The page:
Petty treason or petit treason was an offence under the common law of England which involved the betrayal of a superior by a subordinate. It differed from the better-known high treason in that high treason can only be committed against the Sovereign. In England and Wales, petty treason ceased to be a distinct offence from murder by virtue of the Offences against the Person Act 1828. It was abolished in Ireland in 1829. It never existed in Scotland. It has also been abolished in other common-law countries.
The element of betrayal is the reason why this crime was considered worse than an ordinary murder; medieval and post-medieval society rested on a framework in which each person had his or her appointed place and such murders were seen as threatening this framework. Many people had somebody subordinate to them and feared the consequences if the murder of superiors was not punished harshly.
- a wife killing her husband,
- a clergyman killing his prelate, or
- a servant killing his master or mistress, or his master's wife.
The Act abolished three other forms of petty treason which had existed under common law:
- a wife attempting to kill her husband,
- a servant forging his master's seal, or
- a servant committing adultery with his master's wife or daughter.
The punishment for a man convicted of petty treason was to be drawn to the place of execution and hanged, but not quartered as in the case of high treason. The punishment for a woman was to be burned at the stake without being drawn there (the penalty for high treason was drawing and burning). In later years the law offered a modicum of mercy to women who were to be executed in this fashion: the executioner was equipped with a cord passed around the victim's throat and, standing outside of the fire, would pull it tight, strangling her before the flames could reach her. In a few instances, however, this could go wrong, with the cord burning through and the victim burning alive; the ensuing scandals contributed to the abolition of this punishment and its substitution by hanging in 1790.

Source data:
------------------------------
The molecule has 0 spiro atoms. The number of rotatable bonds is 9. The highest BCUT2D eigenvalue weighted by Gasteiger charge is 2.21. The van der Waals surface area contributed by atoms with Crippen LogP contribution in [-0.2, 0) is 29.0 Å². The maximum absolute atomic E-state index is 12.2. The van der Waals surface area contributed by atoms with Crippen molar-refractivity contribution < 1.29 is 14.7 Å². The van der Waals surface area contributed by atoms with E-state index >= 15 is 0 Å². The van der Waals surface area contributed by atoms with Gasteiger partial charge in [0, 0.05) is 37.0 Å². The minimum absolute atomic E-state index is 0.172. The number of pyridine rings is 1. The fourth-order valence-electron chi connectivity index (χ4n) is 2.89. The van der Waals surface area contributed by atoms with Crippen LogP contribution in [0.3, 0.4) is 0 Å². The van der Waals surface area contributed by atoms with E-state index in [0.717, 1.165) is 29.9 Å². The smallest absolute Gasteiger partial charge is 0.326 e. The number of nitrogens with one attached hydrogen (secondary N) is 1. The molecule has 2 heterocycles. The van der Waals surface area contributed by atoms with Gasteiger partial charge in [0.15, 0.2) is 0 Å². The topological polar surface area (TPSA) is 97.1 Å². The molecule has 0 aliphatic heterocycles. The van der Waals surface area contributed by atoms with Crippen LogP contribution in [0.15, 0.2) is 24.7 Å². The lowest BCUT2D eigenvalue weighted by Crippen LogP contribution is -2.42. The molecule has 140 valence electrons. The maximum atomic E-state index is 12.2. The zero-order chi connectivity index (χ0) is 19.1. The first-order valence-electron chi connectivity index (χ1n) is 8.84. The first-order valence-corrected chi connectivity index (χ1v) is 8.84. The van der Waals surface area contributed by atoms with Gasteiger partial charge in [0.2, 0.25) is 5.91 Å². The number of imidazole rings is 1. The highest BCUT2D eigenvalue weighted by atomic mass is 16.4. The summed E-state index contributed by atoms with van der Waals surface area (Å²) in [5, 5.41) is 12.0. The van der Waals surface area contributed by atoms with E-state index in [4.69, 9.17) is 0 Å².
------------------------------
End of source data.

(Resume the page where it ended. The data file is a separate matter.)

The rules of evidence and procedure in petty treason trials were the same as in high treason trials, except that the Treason Act 1695 did not apply to petty treason. Petty treason also differed from high treason in that the legal defence of benefit of clergy was available for petty treason until 1496, whereas it was never available for high treason.
- Hale's History of Pleas of the Crown (1800 ed.) vol. 1, chapter XXIX (from Google Books).
- Hawkin's Treatise of Pleas of the Crown (1824 ed.) vol.1, chapter XIV (from Google Books).
- East's Treatise of Pleas of the Crown (1806 Ed) vol.1, Chapter V, Part VII (sections 98 to 104) (pp 336–339) (from Google Books).
- Coke's Institutes (1797 Ed.), Part 3, Chapter 2 (pp 19 to 36) (from Google Books).
- Chitty's Practical Treatise on Criminal Law (1819 Ed.), vol.3, paragraphs 742 to 745 (pp 176 to 179) (preliminary notes)  and paragraphs 779 to 781 (pp 211–214) (specimen indictments)  (from Google Books).
- Blackstone's Commentaries (1867 ed.), Book 4, Chapter 14, paragraphs 203 and 204 (See also 1791 ed. pages 202 to 204  and the 1825 ed.  – the commentary in footnotes differs) (from Google Books).
- J.G. Bellamy, The Law of Treason in England in the Later Middle Ages, CUP, (2004 ed.), Appendix II  (from Google Books).
- Section 1 (repealing the previous statute) and section 2 (assimilating the offence to murder).
- 9 Geo.4 c. 31, sections 1 and 3.
- Hale p. 380
- Commentaries on the Laws of England, William Blackstone, Book 4 chapter 6
- Treason Act 1790
- Commentaries on the Laws of England, William Blackstone, Book 4 chapter 14
- Benefit of Clergy Act 1496 (12 Hen. 7 c. 7)